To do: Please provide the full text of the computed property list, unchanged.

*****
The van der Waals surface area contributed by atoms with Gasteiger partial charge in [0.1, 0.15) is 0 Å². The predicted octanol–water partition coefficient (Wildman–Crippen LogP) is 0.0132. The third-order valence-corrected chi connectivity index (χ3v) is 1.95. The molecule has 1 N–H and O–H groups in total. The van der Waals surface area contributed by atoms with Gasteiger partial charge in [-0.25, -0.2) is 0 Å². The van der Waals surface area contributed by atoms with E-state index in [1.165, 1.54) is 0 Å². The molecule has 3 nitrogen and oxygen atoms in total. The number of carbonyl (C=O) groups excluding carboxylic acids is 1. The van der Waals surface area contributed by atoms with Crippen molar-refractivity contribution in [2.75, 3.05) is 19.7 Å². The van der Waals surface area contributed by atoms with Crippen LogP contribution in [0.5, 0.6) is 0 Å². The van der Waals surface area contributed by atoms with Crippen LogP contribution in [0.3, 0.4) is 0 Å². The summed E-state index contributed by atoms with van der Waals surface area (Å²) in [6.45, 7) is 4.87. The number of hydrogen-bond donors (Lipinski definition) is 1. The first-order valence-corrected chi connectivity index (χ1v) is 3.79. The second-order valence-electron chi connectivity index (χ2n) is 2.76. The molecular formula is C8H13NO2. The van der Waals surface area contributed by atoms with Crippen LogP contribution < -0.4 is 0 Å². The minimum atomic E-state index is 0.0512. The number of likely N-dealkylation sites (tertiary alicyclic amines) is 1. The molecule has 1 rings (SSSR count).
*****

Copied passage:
The van der Waals surface area contributed by atoms with Gasteiger partial charge in [0.1, 0.15) is 0 Å². The predicted octanol–water partition coefficient (Wildman–Crippen LogP) is 0.0132. The third-order valence-corrected chi connectivity index (χ3v) is 1.95. The molecule has 1 N–H and O–H groups in total. The van der Waals surface area contributed by atoms with Gasteiger partial charge in [-0.25, -0.2) is 0 Å². The van der Waals surface area contributed by atoms with E-state index in [1.165, 1.54) is 0 Å². The molecule has 3 nitrogen and oxygen atoms in total. The number of carbonyl (C=O) groups excluding carboxylic acids is 1. The van der Waals surface area contributed by atoms with Crippen molar-refractivity contribution in [2.75, 3.05) is 19.7 Å². The van der Waals surface area contributed by atoms with Crippen LogP contribution in [0.5, 0.6) is 0 Å². The van der Waals surface area contributed by atoms with Crippen LogP contribution in [0.3, 0.4) is 0 Å². The summed E-state index contributed by atoms with van der Waals surface area (Å²) in [6.45, 7) is 4.87. The number of hydrogen-bond donors (Lipinski definition) is 1. The first-order valence-corrected chi connectivity index (χ1v) is 3.79. The second-order valence-electron chi connectivity index (χ2n) is 2.76. The molecular formula is C8H13NO2. The van der Waals surface area contributed by atoms with Crippen LogP contribution < -0.4 is 0 Å². The minimum atomic E-state index is 0.0512. The number of likely N-dealkylation sites (tertiary alicyclic amines) is 1. The molecule has 1 rings (SSSR count).